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Dear Thor,

I find myself in the unenviable position of having to defend you as a movie worth seeing, even though I find myself unable to deny your myriad flaws. You are by no means a failure of moviemaking, and in truth I found a great many of your qualities to be fun and exciting. There is, however, a pretty glaring truth at the core of you, and it is that truth that keeps me from being able to wholeheartedly endorse you.

You see, Thor, I can’t help but feel as though coming up in the shadow of the prodigal Avengers movie has stunted your growth. Time and energy that could have been expended on storytelling relevant to your own self is instead wasted on dropping clues related to the nature of your foregone-conclusion of a big brother. You are forced into making sacrifices as a narrative that cripple you irrevocably as a film.

I should stress, though, that you are a perfectly serviceable movie in terms of entertainment and spectacle. Yes you strain under the weight of your pseudo-prequel status, but your original, self-contained components work well. However, we are living in a post-Dark Knight world, and in this world I don’t think I am out of line in expecting a bit more care and effort put into crafting a sturdy, stand-alone story even out of a film ostensibly part of a larger whole.

All of your over-extension comes as even more of a disappointment because it follows a frankly stellar first act in which we are filled in on the back story of your pantheon of celestial supermen. The struggle between the gods of Asgard and the menacing Frost Giants is sweeping, dramatic and excitingly novel in the world of super hero films. The Shakespearean politicking that goes on following a sneak attack by these creatures also lends a sort of grand dramatic force to your narrative.

All of this culminates in the banishing of Thor, god of thunder and heir to the throne of Asgard. He is stripped of his immortality and power and sent to earth, where his father Odin hopes he will learn humility and patience and once again be able to wield his mighty weapon, the hammer Mjonir.

All of this could have lead to a stirring and emotional journey for the hotheaded warrior. However, this potential is sabotaged by the jarring dissonance between tones in Asgard and on earth. On Asgard, everything is bombast and inter-realm power struggles, while on earth everything is light romantic comedy and simple morality tales related to using power wisely and valuing peace. The gravity of the Asgard moments is completely undermined by the simplistic and juvenile tone of the earth moments.

It is as though you took two different movies, and intercut them with one another, allowing a specific character to walk between the two without every truly bridging the films emotionally. This lack of cohesion is made all the more glaring because the characters on earth have no stake in the fight between the Frost Giants and Asgard except for their unfounded allegiance to Thor.

At first, the plucky gang of scientists thinks that Thor is a madman who they just happened to find in the desert. Then, without any reason for logic behind her decision, the lead female suddenly decides she is on Thor’s side, and helps him attempt to regain his hammer so that he might prove himself worthy to return home. There is never any real emotional grounding for her decisions, or for their burgeoning love. As Thor’s redemption comes as a result of this romance, this basically destroys your entire emotional and narrative arc. Even more irritating is that Thor seems to change almost the moment he lands on earth, robbing us of even the emotional journey from A to B.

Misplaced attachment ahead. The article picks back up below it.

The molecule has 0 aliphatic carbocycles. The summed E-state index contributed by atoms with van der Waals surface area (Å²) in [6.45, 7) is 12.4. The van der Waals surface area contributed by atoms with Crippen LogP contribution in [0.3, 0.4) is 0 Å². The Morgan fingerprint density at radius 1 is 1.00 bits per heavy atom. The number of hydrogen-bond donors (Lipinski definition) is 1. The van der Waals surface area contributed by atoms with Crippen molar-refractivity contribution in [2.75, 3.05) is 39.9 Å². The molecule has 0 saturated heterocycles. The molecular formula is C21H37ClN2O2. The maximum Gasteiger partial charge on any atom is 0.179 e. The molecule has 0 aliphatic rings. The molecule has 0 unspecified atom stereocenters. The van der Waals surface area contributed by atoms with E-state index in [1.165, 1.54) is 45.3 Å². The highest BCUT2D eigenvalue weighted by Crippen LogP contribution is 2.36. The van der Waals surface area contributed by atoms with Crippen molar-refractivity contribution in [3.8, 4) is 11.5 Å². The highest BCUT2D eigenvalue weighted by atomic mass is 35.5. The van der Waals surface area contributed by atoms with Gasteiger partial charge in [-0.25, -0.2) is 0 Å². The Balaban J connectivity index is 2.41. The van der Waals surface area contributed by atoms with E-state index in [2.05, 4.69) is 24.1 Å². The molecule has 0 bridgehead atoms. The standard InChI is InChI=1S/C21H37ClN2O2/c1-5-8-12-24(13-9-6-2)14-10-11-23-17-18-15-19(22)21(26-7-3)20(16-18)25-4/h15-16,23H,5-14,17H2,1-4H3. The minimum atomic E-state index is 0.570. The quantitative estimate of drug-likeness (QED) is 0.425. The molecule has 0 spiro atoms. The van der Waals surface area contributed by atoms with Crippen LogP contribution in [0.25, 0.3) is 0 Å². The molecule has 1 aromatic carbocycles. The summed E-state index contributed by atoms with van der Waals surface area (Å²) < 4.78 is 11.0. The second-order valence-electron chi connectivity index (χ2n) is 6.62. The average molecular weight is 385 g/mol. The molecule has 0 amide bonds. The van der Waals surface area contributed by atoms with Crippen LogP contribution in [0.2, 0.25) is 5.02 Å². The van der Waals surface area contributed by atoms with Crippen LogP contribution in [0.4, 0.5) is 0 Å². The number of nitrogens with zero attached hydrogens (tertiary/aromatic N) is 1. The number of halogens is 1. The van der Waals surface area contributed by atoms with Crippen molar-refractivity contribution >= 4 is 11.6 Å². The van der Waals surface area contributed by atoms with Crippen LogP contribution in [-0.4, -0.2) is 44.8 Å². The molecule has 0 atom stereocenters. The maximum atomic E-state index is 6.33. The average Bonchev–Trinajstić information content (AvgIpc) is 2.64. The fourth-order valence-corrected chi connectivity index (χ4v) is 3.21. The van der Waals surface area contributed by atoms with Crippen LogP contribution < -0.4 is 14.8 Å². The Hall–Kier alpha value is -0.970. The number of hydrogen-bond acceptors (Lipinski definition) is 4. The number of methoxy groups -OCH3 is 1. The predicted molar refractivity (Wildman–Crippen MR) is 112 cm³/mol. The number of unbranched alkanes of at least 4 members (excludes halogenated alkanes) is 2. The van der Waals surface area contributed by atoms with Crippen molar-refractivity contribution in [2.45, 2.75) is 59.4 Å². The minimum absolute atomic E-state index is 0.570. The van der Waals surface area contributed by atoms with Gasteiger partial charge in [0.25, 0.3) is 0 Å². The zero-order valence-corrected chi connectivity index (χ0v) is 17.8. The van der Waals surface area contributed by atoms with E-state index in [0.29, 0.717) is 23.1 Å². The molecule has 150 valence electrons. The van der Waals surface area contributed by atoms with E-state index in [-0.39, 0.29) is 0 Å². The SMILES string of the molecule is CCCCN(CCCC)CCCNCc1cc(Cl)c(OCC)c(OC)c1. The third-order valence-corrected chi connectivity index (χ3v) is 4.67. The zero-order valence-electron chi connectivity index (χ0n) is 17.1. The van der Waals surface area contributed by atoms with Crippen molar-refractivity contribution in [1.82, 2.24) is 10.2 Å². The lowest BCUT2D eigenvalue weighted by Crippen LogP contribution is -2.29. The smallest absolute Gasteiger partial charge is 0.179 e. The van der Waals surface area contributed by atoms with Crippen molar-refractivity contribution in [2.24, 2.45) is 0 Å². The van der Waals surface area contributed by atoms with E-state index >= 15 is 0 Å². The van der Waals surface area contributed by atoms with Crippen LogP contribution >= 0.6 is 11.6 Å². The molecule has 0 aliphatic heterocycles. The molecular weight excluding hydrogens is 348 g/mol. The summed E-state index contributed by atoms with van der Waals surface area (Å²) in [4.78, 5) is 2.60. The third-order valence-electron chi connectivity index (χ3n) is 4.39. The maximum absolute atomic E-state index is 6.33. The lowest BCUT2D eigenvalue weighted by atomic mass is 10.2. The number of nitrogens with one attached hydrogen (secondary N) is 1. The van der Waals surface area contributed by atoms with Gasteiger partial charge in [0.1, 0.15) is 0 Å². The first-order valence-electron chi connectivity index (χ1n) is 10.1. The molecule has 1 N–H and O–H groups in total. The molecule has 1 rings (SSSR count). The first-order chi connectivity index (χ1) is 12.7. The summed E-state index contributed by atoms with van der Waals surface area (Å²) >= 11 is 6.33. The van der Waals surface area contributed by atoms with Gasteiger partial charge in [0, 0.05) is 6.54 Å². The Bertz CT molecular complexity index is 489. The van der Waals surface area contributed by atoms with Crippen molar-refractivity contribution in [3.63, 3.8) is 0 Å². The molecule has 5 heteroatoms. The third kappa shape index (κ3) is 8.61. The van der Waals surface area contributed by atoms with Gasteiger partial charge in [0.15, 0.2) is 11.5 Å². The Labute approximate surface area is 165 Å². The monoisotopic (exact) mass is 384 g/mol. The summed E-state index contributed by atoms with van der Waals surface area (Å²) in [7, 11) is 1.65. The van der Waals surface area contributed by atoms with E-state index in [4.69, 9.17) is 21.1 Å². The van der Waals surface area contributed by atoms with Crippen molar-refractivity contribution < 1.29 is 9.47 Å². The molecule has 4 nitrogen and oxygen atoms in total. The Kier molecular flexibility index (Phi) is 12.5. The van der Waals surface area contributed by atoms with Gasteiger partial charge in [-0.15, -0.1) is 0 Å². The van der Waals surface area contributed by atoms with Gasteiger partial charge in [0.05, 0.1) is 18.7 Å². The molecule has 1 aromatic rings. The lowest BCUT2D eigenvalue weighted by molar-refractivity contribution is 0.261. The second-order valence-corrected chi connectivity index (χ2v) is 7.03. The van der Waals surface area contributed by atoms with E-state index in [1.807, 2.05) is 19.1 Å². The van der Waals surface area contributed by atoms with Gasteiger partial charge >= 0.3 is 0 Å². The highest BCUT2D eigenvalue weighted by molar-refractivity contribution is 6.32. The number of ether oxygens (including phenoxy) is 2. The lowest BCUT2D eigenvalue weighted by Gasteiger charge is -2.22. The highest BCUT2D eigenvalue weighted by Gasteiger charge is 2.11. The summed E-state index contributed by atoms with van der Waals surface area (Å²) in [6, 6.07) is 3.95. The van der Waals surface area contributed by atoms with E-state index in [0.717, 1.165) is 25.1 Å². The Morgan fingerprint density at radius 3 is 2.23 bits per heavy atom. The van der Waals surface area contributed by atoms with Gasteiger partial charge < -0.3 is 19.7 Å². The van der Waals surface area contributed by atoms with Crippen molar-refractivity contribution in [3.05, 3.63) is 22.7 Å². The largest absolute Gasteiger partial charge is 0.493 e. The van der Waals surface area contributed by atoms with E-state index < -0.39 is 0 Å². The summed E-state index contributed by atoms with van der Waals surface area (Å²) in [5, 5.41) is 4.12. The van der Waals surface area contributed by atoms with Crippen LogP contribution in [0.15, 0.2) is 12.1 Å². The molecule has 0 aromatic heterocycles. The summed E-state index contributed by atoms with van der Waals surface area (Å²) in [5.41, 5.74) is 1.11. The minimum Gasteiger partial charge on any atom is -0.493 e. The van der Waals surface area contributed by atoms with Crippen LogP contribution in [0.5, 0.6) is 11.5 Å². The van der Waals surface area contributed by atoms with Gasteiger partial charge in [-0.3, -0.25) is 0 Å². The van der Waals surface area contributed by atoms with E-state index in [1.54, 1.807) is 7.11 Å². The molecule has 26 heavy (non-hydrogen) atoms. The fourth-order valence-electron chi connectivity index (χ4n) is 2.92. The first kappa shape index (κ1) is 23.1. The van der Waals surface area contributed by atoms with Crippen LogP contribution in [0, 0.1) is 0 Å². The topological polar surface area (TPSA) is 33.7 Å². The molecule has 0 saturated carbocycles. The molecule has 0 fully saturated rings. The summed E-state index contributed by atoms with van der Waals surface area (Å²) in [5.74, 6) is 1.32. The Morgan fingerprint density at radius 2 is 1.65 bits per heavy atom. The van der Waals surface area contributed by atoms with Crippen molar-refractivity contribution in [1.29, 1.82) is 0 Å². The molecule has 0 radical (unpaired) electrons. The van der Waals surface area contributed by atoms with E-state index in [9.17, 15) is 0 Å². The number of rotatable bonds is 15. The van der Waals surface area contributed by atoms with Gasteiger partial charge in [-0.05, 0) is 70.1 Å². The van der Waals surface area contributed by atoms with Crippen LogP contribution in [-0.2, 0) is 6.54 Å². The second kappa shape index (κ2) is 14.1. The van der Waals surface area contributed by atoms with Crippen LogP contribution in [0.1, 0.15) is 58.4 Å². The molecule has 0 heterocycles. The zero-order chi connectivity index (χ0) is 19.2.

This all culminates in your most damning flaw, which is that almost everything that occurs on earth feels absolutely perfunctory. The battle between Asgard and the Giants seemed to have no affect on the way things operate on earth, and Asgard treats earth like a vacation home long abandoned. Thor doesn’t do anything to distinguish himself as a hero of earth, save for defeating something that was only a threat because it came to earth to find him.

When the audience surrogate in a film feels like a waste of time and effort, you know you have done something wrong. Again, though, it was necessary to help set up your continued continuity in the world of the Avengers. You become, in this way, the victim of a kind of filmic fratricide that I fear will plague all the other Marvel Universe films coming out this year.

This is a shame, though, because you do evince some good humor in these earthbound scenes, and had you mixed that with a more emotionally detailed and consequential narrative this section of your story may not have dragged as much. Your two leads imbue their characters with charm and charisma, and your villain is one of the more malevolent and cunning in a super hero movie, and yet all of this goes to waste in the name of servicing the franchise rather than the story at hand.

As it stands, I can’t help but get the feeling that this is what would happen if a fantasy action film and a silly romantic comedy got smashed together until one character happened to fall from one to the other. Neither film benefits from the collision and as a result and both must suffer as a whole. You are a flawed but fun movie, I just wish you’d been allowed to reach your full, autonomous potential.

With understanding and regret,

Brian J. Roan

P.S.

On a purely personal aesthetic note, it would not have hurt for your director of photography to have been given a bubble level at some point. You had an astounding number of tilted shots, and while I am sure they were done purposefully, with some kind of stylistic intent, they added nothing to the film, and through their superfluousness became quite an added distraction.

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